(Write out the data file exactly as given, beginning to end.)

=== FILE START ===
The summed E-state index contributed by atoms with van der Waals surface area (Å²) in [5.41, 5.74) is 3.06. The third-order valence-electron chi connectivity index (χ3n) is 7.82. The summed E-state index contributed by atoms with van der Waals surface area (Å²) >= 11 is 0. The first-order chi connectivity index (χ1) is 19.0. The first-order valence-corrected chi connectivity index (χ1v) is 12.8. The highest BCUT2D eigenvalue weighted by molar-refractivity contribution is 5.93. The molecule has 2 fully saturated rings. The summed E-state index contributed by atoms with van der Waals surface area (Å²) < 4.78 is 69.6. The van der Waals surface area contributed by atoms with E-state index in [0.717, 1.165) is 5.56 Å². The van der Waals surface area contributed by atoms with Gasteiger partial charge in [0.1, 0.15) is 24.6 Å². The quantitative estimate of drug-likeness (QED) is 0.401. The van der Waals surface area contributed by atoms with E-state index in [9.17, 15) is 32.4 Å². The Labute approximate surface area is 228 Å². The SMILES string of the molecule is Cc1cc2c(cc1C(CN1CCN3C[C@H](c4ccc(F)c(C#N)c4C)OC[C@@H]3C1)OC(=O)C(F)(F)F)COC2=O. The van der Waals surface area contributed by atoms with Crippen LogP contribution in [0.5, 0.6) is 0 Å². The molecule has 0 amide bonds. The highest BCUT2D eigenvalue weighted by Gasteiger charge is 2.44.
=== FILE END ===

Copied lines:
The summed E-state index contributed by atoms with van der Waals surface area (Å²) in [5.41, 5.74) is 3.06. The third-order valence-electron chi connectivity index (χ3n) is 7.82. The summed E-state index contributed by atoms with van der Waals surface area (Å²) >= 11 is 0. The first-order chi connectivity index (χ1) is 19.0. The first-order valence-corrected chi connectivity index (χ1v) is 12.8. The highest BCUT2D eigenvalue weighted by molar-refractivity contribution is 5.93. The molecule has 2 fully saturated rings. The summed E-state index contributed by atoms with van der Waals surface area (Å²) < 4.78 is 69.6. The van der Waals surface area contributed by atoms with E-state index in [0.717, 1.165) is 5.56 Å². The van der Waals surface area contributed by atoms with Gasteiger partial charge in [0.1, 0.15) is 24.6 Å². The quantitative estimate of drug-likeness (QED) is 0.401. The van der Waals surface area contributed by atoms with E-state index in [9.17, 15) is 32.4 Å². The Labute approximate surface area is 228 Å². The SMILES string of the molecule is Cc1cc2c(cc1C(CN1CCN3C[C@H](c4ccc(F)c(C#N)c4C)OC[C@@H]3C1)OC(=O)C(F)(F)F)COC2=O. The van der Waals surface area contributed by atoms with Crippen LogP contribution in [0.5, 0.6) is 0 Å². The molecule has 0 amide bonds. The highest BCUT2D eigenvalue weighted by Gasteiger charge is 2.44.